Fretful over incoming tariffs, retailers are ordering ‘unprecedented volumes’ to West Coast warehouses America's West Coast ports "are experiencing extreme congestion" this month, according to a report by third-party logistics firm MIQ Logistics. There's a dearth of chassis, which are the vehicles that move shipping containers around. Huge amounts of freight have hit the Ports of Los Angeles and Long Beach in particular. Around half of the shipments to those each of those ports are from China. The volumes have reached an "unprecented" level. "Warehouses across the region have all but reached capacity," according to MIQ . The deluge of shipping containers is because of strong retail demand, and thanks to tariffs. Read more: Lost jobs, shrinking growth, and rotting crops — here are the ways Trump's trade war is hurting America West Coast logistics folks had predicted that this December would be a particularly hectic month because of the squeeze to get product from China to the US before tariffs set in. On January 1, 2019, an import tax of 25% on $200 billion of goods from China will go into effect. The tariff will affect a third of all containerized imports from China, according to the Journal of Commerce. Lidia Yan, cofounder and CEO of Southern California freight-brokerage company NEXT Trucking, works with retailers like Steve Madden, Sharp, and Hitachi — all of whom have operations in China. She told Business Insider in November that she predicted this month could be "the biggest December ever." "Most retailers are trying to squeeze in as much volume as possible to avoid the tariff in 2019," Yan said. While the West Coast ports are hectic now, business is likely to slow in 2019 as tariffs take hold. Gene Seroka, the executive director of the Port of Los Angeles, told CNBC in August that tariffs may disrupt some 25% of the imports to Los Angeles.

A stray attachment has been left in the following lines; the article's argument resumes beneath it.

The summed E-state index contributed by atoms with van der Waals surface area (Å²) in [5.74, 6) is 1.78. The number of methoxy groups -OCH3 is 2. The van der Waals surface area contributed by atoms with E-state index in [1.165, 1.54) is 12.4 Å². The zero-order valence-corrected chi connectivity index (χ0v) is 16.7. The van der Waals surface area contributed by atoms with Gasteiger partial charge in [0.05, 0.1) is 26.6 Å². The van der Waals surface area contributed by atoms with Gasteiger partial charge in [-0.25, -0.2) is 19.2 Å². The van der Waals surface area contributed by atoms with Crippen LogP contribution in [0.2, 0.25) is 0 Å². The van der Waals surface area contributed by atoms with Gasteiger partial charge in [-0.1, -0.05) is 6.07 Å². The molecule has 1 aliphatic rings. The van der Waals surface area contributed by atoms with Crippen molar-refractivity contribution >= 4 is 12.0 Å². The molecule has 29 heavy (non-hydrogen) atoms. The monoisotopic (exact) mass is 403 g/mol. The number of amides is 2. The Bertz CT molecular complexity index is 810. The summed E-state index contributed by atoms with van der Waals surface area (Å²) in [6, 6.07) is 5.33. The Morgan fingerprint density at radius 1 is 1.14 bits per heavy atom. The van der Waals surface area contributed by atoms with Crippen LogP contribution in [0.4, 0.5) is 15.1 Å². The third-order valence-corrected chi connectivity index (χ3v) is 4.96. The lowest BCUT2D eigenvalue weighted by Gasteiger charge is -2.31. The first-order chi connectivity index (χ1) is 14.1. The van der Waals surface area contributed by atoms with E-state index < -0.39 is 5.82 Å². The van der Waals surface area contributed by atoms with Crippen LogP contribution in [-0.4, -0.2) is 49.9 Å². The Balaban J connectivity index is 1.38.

Sears Chairman’s Last-Minute $4.4 Billion Bid Could Save the Retailer From Liquidation — Sears Chairman Eddie Lampert’s hedge fund said it submitted a last-minute bid Friday valued at $4.4 billion to keep the struggling retailer from being liquidated. Transform Holdco LLC, an affiliate of the ESL Investments hedge fund that Lampert heads, said it hoped to keep 425 stores open. The bid includes $1.3 billion in financing from three institutions, ESL said in a statement.The iconic retailer, once the nation’s largest department store chain, faced a deadline of Friday for bids for its remaining stores to avert closing down completely. Earlier on Friday, Sears said it was closing 80 more stores as it teeters on the brink of liquidation. The 80 stores are due to close by March. That’s in addition to 182 stores already slated for closure, including 142 by the end of 2018 and 40 by February. The company filed for Chapter 11 bankruptcy protection in October, saying at the time it would close more than 20 percent of all stores, keeping open only its 500 most profitable locations.Sears Holdings Corp., which also runs Kmart, joins the list of retail brands taken over by hedge funds that collapsed under the weight of debt forced upon them.Under hedge fund manager Eddie Lampert, Sears has bought time by spinning off stores and putting on the block the brands that had grown synonymous with the company, such as Craftsman. The company’s chairman and biggest shareholder, Lampert loaned out his own money and put together deals to keep the company afloat and to turn whatever profit he could for ESL hedge fund. Lampert and ESL have been trying to buy the rest of Sears for up to $4.6 billion in cash and stock. ESL said that should the $4.4 billion bid be accepted, “we expect that the company that emerges from bankruptcy would offer employment to up to 50,000 associates